Studying in the age of Covid

Overseas-education | Crystal Wu 19 Oct 2021

We have been in this pandemic for over a year and a half – which is the entirety of Richard Cheung’s undergraduate life.

“I actually started school online,” recalled Cheung, who had his new student orientation, opening ceremony, and his first day of class all virtually.

He was living with relatives in Vancouver for the first few months of his university until he was able to head back to Stanford in January this year. “So I feel like I have experienced the whole spectrum of what Covid education could look like and could be.”

He found Stanford’s online learning experience was done very well. All lectures were recorded so students could catch up in their own time.

“That way, you were not left out because you were in a different time zone or a different country.”

Another advantage for Cheung was that he could watch the lectures on double speed. “That halved the time I spent watching lectures, which was something that a lot of us learnt to do throughout the pandemic.”

However, discussion sections were set in real-time so students had to log on at a particular time.

“That was actually a good thing because watching lectures by myself felt like watching Youtube videos and that was the education I was receiving,” he said.

“But discussion sessions are when you got to interact with people, and I made friends that way.”

For course assessments, different universities have different levels of strictness and supervision. In Stanford, however, Cheung’s assessments turned open book – “because it is really hard to know whether you cheated or not.”

But cheating is not something Stanford expects of its students – it has an Honor Code policy which students are required to sign.

Students had higher flexibility doing assessments. “We could do them any time in a 72-hour window, let’s say. So we would pick one or two hours, and when we start the assessment. At the end, it would log everything to the system and send it over to our professors.”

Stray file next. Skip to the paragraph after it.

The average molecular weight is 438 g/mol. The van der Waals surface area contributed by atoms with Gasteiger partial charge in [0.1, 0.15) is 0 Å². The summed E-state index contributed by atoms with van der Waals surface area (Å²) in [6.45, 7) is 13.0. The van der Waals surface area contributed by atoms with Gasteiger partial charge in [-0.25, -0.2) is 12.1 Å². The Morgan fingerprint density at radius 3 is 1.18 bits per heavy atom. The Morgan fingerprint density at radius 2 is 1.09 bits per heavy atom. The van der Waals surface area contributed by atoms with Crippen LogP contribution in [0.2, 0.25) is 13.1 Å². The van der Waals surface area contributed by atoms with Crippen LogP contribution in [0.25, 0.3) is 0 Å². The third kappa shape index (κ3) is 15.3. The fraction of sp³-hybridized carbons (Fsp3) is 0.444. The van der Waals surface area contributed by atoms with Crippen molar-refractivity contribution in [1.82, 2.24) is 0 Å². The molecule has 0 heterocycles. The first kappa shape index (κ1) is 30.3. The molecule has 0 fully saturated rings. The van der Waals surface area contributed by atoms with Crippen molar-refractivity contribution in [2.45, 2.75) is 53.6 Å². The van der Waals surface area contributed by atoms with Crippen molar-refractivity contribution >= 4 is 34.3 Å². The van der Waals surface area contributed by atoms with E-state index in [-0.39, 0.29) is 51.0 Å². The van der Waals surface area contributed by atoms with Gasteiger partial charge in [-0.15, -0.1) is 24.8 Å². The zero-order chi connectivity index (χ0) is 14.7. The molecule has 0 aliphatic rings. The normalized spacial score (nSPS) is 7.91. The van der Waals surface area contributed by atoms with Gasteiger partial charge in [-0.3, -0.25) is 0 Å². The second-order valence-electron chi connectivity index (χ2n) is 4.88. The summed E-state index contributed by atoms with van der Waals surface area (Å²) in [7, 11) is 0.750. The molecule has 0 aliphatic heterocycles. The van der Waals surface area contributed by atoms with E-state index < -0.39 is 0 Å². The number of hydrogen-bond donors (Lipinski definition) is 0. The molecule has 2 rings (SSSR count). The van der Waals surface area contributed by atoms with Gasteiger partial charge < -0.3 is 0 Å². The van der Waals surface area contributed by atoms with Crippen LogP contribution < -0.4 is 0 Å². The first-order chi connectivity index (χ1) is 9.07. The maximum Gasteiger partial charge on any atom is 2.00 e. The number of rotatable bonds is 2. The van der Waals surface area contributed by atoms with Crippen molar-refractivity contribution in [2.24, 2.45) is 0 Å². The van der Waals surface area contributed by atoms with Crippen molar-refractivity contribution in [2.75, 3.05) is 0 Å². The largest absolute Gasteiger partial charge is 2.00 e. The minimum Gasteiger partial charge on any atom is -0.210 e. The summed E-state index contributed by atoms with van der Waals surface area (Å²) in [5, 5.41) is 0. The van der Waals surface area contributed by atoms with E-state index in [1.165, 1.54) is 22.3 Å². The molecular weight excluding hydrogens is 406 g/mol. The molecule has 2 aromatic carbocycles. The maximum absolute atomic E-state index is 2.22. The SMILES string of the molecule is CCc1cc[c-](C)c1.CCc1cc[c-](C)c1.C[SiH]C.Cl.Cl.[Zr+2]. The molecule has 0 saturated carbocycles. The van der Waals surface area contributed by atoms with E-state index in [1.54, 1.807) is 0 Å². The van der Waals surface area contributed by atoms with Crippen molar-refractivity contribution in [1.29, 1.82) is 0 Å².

Socializing plays a big part in university life, and Cheung found that aspect to be “limiting.”

As a violinist with the Stanford Orchestra, Cheung’s experience in Covid was to record himself playing and putting all the clips together. Such experience made him realize that not everything could be done online.

“One thing I really appreciated was that a lot of these clubs and societies turned more towards community building, more on a focus of getting to know each other, even if it was just basic Zoom calls and study sessions. There was a big focus on community and staying connected which helped in onboarding me to all these different clubs.”

Being on campus during the pandemic also created a tight-knit community as there are a lot fewer people and fewer happenings in the university.

“I thought that Covid would pull people apart, but ironically, being on campus while Covid was happening and while we still have online classes, it brought me together with some really close friends, many of whom I still hang out with every day.

“Studying in the age of Covid is interesting. It is tempting to think about all the things that we missed out on because our classes were moved online and we weren’t able to experience proper campus life. However, I would like to think that all we have had is a different experience, and that is what makes our cohort unique.”

Search Archive

Advanced Search
December 2021

Today's Standard